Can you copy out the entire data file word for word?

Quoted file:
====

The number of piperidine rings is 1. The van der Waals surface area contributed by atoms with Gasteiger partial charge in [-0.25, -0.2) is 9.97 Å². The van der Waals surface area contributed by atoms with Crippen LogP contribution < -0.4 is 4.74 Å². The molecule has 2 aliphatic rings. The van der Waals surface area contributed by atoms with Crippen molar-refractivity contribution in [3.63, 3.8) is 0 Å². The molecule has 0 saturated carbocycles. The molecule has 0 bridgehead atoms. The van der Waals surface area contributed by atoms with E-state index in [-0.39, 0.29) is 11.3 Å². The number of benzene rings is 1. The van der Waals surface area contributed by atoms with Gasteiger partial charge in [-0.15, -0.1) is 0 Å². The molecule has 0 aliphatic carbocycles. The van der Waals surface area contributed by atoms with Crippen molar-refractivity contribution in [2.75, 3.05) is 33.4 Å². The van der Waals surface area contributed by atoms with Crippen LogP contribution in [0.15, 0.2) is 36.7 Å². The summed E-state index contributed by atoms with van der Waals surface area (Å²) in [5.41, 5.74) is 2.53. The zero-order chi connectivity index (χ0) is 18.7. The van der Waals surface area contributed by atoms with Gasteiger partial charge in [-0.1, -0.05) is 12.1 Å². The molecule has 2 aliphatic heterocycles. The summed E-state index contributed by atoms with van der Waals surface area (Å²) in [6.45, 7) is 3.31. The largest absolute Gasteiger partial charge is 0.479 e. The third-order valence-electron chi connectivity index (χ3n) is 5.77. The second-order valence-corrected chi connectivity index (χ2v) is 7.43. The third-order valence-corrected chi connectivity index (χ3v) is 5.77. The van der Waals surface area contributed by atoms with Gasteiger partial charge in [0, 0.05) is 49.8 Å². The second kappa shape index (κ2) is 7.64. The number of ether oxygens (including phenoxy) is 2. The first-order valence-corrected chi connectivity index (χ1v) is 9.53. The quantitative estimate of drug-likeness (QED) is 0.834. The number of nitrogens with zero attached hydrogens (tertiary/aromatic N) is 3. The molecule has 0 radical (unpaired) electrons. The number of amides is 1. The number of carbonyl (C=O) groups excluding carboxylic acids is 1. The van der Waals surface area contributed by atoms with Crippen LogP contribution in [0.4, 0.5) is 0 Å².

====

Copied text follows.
The number of piperidine rings is 1. The van der Waals surface area contributed by atoms with Gasteiger partial charge in [-0.25, -0.2) is 9.97 Å². The van der Waals surface area contributed by atoms with Crippen LogP contribution < -0.4 is 4.74 Å². The molecule has 2 aliphatic rings. The van der Waals surface area contributed by atoms with Crippen molar-refractivity contribution in [3.63, 3.8) is 0 Å². The molecule has 0 saturated carbocycles. The molecule has 0 bridgehead atoms. The van der Waals surface area contributed by atoms with E-state index in [-0.39, 0.29) is 11.3 Å². The number of benzene rings is 1. The van der Waals surface area contributed by atoms with Gasteiger partial charge in [-0.15, -0.1) is 0 Å². The molecule has 0 aliphatic carbocycles. The van der Waals surface area contributed by atoms with Crippen molar-refractivity contribution in [2.75, 3.05) is 33.4 Å². The van der Waals surface area contributed by atoms with Crippen LogP contribution in [0.15, 0.2) is 36.7 Å². The summed E-state index contributed by atoms with van der Waals surface area (Å²) in [5.41, 5.74) is 2.53. The zero-order chi connectivity index (χ0) is 18.7. The van der Waals surface area contributed by atoms with Gasteiger partial charge in [-0.1, -0.05) is 12.1 Å². The molecule has 2 aliphatic heterocycles. The summed E-state index contributed by atoms with van der Waals surface area (Å²) in [6.45, 7) is 3.31. The largest absolute Gasteiger partial charge is 0.479 e. The third-order valence-electron chi connectivity index (χ3n) is 5.77. The second-order valence-corrected chi connectivity index (χ2v) is 7.43. The third-order valence-corrected chi connectivity index (χ3v) is 5.77. The van der Waals surface area contributed by atoms with Gasteiger partial charge in [0, 0.05) is 49.8 Å². The second kappa shape index (κ2) is 7.64. The number of ether oxygens (including phenoxy) is 2. The first-order valence-corrected chi connectivity index (χ1v) is 9.53. The quantitative estimate of drug-likeness (QED) is 0.834. The number of nitrogens with zero attached hydrogens (tertiary/aromatic N) is 3. The molecule has 0 radical (unpaired) electrons. The number of amides is 1. The number of carbonyl (C=O) groups excluding carboxylic acids is 1. The van der Waals surface area contributed by atoms with Crippen LogP contribution in [0.4, 0.5) is 0 Å².